City of Chicago Celebrates 50th Anniversary of Picasso Sculpture

On Tuesday, August 8th, Chicago Mayor Rahm Emanuel and the Chicago Department of Cultural Affairs and Special Events (DCASE) hosted a celebration of the 50th anniversary of the Chicago Picasso at Daley Plaza. The event was a restaging of the original unveiling held at Daley Plaza in 1967, at which then-Chicago Mayor Richard J. Daley and SOM Managing Partner William Hartmann inaugurated the sculpture with thousands of Chicagoans in attendance. 

The 50th anniversary restaging was organized as part of the 2017 Year of Public Art, a year-long celebration of Chicago's significant public art collection. To mark the occasion, the City renamed the celebrated sculpture "Everyone’s Picasso" as a tribute to the artist, who formally donated the work to the people of Chicago upon its completion. The restaging was conceived by artist and historian Paul Durica. Leading Chicago contemporary arts figures, including DCASE Commissioner Mark Kelly, Orbert Davis, Tatsu Aoki, Avery R. Young, and Edra Soto, participated.​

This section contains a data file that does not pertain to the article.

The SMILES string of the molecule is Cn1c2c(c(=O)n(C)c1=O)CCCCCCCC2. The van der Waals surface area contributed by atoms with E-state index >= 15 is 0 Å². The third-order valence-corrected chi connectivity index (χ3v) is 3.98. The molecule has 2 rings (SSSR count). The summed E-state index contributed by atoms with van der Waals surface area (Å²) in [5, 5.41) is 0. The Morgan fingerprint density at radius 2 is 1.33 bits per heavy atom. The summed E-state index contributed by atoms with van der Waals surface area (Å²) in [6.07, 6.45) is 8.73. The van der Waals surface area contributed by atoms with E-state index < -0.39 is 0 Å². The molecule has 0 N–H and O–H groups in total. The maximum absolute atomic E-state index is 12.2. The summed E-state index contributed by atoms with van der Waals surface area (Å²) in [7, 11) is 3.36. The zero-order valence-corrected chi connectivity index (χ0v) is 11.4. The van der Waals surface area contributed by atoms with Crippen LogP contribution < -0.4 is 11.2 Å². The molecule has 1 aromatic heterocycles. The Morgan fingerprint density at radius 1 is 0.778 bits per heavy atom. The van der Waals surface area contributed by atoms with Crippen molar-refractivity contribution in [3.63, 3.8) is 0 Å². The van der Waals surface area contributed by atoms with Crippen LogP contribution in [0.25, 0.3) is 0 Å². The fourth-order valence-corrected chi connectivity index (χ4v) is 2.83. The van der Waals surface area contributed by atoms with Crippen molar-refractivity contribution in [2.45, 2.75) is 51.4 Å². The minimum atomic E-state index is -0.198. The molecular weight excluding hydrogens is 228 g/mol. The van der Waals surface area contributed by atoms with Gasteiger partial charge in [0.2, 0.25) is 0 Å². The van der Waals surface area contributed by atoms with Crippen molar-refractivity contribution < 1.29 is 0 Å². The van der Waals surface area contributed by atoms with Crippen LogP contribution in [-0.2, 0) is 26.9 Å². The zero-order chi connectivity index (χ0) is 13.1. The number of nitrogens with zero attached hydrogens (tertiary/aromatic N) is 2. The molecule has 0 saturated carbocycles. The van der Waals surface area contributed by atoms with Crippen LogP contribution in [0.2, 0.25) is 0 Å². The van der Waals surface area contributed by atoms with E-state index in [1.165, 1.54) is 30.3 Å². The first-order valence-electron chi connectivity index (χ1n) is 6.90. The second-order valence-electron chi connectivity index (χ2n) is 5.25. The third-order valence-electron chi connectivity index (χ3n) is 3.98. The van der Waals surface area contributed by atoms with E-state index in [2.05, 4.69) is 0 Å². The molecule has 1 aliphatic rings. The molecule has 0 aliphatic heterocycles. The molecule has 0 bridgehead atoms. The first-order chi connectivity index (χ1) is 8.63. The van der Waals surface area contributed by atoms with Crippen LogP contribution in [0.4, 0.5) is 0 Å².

The Chicago Civic Center—now named the Richard J. Daley Center​ in honor of its patron—was jointly designed by SOM, C.F. Murphy, and Loebl Schlossman Bennett & Dart, and completed in 1965. In the 1960s, at the request of William Hartmann, Picasso designed the monumental sculpture for the Civic Center's grand plaza, a public space that continues to serve Chicagoans.​ 

The Chicago Picasso is considered to be Pablo Picasso’s first large-scale civic sculpture in America. The world-renowned sculpture stands 50 feet tall on a base of granite and is constructed of the same Cor-Ten steel as was used in the Civic Center. Learn more about the origins of the sculpture